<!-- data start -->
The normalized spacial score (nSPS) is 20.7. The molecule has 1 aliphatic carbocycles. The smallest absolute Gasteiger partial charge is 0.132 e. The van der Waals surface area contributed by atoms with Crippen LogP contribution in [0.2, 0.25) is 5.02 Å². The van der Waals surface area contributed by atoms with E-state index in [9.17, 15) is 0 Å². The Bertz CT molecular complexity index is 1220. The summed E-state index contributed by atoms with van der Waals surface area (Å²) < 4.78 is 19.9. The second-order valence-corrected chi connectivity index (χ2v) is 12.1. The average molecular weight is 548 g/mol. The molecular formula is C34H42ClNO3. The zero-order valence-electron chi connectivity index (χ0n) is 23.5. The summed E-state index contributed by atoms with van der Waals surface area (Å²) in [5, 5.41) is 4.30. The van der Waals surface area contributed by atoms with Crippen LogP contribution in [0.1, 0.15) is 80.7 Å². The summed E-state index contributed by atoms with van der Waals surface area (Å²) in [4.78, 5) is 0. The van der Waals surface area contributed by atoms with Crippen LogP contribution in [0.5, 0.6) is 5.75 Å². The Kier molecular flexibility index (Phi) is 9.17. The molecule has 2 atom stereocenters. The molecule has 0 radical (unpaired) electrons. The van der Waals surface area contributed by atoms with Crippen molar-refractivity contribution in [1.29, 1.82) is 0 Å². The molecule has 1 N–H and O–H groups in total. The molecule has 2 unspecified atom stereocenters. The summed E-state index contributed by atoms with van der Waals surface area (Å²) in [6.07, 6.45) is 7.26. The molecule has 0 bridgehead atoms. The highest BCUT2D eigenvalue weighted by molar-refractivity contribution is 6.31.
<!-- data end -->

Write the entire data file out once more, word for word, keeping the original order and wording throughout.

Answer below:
The normalized spacial score (nSPS) is 20.7. The molecule has 1 aliphatic carbocycles. The smallest absolute Gasteiger partial charge is 0.132 e. The van der Waals surface area contributed by atoms with Crippen LogP contribution in [0.2, 0.25) is 5.02 Å². The van der Waals surface area contributed by atoms with E-state index in [9.17, 15) is 0 Å². The Bertz CT molecular complexity index is 1220. The summed E-state index contributed by atoms with van der Waals surface area (Å²) < 4.78 is 19.9. The second-order valence-corrected chi connectivity index (χ2v) is 12.1. The average molecular weight is 548 g/mol. The molecular formula is C34H42ClNO3. The zero-order valence-electron chi connectivity index (χ0n) is 23.5. The summed E-state index contributed by atoms with van der Waals surface area (Å²) in [5, 5.41) is 4.30. The van der Waals surface area contributed by atoms with Crippen LogP contribution in [0.1, 0.15) is 80.7 Å². The summed E-state index contributed by atoms with van der Waals surface area (Å²) in [4.78, 5) is 0. The van der Waals surface area contributed by atoms with Crippen LogP contribution in [0.5, 0.6) is 5.75 Å². The Kier molecular flexibility index (Phi) is 9.17. The molecule has 2 atom stereocenters. The molecule has 0 radical (unpaired) electrons. The van der Waals surface area contributed by atoms with Crippen molar-refractivity contribution in [1.29, 1.82) is 0 Å². The molecule has 1 N–H and O–H groups in total. The molecule has 2 unspecified atom stereocenters. The summed E-state index contributed by atoms with van der Waals surface area (Å²) in [6.07, 6.45) is 7.26. The molecule has 0 bridgehead atoms. The highest BCUT2D eigenvalue weighted by molar-refractivity contribution is 6.31.